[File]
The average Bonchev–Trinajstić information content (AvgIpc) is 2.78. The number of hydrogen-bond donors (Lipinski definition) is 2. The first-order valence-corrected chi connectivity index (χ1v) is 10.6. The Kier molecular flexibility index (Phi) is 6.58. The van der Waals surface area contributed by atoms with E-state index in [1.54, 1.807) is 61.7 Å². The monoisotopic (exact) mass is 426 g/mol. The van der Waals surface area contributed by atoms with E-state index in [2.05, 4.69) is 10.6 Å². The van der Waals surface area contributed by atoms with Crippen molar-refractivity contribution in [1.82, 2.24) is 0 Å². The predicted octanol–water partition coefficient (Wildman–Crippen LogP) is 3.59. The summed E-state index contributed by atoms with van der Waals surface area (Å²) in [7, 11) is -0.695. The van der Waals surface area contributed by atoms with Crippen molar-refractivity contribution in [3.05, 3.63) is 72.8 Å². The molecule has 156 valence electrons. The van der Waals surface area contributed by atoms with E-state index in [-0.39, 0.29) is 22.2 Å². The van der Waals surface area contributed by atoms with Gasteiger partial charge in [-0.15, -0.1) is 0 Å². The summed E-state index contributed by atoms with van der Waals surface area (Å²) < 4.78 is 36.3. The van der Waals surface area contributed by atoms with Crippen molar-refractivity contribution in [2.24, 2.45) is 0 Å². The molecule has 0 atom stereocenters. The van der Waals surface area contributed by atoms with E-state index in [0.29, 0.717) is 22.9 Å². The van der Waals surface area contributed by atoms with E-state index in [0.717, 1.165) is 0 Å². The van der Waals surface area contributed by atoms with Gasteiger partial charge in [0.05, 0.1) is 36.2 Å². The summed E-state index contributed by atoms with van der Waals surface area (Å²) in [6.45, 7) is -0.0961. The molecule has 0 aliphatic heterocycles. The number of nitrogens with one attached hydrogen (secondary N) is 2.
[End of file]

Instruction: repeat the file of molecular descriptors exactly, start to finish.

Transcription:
The average Bonchev–Trinajstić information content (AvgIpc) is 2.78. The number of hydrogen-bond donors (Lipinski definition) is 2. The first-order valence-corrected chi connectivity index (χ1v) is 10.6. The Kier molecular flexibility index (Phi) is 6.58. The van der Waals surface area contributed by atoms with E-state index in [1.54, 1.807) is 61.7 Å². The monoisotopic (exact) mass is 426 g/mol. The van der Waals surface area contributed by atoms with E-state index in [2.05, 4.69) is 10.6 Å². The van der Waals surface area contributed by atoms with Crippen molar-refractivity contribution in [1.82, 2.24) is 0 Å². The predicted octanol–water partition coefficient (Wildman–Crippen LogP) is 3.59. The summed E-state index contributed by atoms with van der Waals surface area (Å²) in [7, 11) is -0.695. The van der Waals surface area contributed by atoms with Crippen molar-refractivity contribution in [3.05, 3.63) is 72.8 Å². The molecule has 156 valence electrons. The van der Waals surface area contributed by atoms with E-state index in [-0.39, 0.29) is 22.2 Å². The van der Waals surface area contributed by atoms with Gasteiger partial charge in [-0.15, -0.1) is 0 Å². The summed E-state index contributed by atoms with van der Waals surface area (Å²) < 4.78 is 36.3. The van der Waals surface area contributed by atoms with Crippen molar-refractivity contribution in [2.24, 2.45) is 0 Å². The molecule has 0 atom stereocenters. The van der Waals surface area contributed by atoms with E-state index in [0.29, 0.717) is 22.9 Å². The van der Waals surface area contributed by atoms with E-state index in [0.717, 1.165) is 0 Å². The van der Waals surface area contributed by atoms with Gasteiger partial charge in [0.05, 0.1) is 36.2 Å². The summed E-state index contributed by atoms with van der Waals surface area (Å²) in [6.45, 7) is -0.0961. The molecule has 0 aliphatic heterocycles. The number of nitrogens with one attached hydrogen (secondary N) is 2.